Health visitors and nurses may need to increase their education efforts as a poll reveals that the link between smoking and cot death is underestimated by 70% of UK parents.
The Foundation for the Study of Infant Deaths (FSID) polled parents two weeks after the UK public places smoking ban was put in place.
Most parents of with young children up to 3 years of age did not know that tobacco smoke might increase the likelihood of cot death.
A baby who regularly spends one hour a day in a smoky environment is twice as likely to die from cot death as a baby who lives in a smokefree home.
But 47% of parents living in the UK thought smoking conferred no risk or a much lower risk than is actually the case.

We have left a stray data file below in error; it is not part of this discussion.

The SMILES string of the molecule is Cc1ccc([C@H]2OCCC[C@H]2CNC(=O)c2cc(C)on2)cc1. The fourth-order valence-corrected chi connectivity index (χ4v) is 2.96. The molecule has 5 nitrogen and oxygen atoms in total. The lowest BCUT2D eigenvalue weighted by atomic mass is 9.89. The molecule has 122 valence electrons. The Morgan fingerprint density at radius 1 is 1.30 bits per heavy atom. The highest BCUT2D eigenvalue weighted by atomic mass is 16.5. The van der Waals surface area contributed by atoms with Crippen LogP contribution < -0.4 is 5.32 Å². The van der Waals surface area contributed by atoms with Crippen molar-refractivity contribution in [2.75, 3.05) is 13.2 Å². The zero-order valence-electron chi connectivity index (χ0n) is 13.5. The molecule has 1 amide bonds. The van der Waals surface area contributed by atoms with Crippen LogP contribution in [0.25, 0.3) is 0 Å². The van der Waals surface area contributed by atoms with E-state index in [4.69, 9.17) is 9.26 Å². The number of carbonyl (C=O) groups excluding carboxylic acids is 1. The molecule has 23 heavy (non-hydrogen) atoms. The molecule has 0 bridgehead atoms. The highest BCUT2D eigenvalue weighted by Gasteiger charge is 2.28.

Low incomes families and those living in the north of England were more likely than wealthier families and those living in the south to underestimate the risks.
FSID-funded cot death research Peter Fleming from Bristol University said: "We all know about the danger that secondhand smoke poses to the public and yet we expose children to cigarette smoke in the home.
"Parents need to be aware of the threat that smoke poses to their children and protect them by enforcing their own smokefree zones at home."
FSID Director Joyce Epstein added: "Even if parents do smoke, they can have a really positive effect on reducing the risk of cot death by making their home a smokefree zone and always going outside to smoke."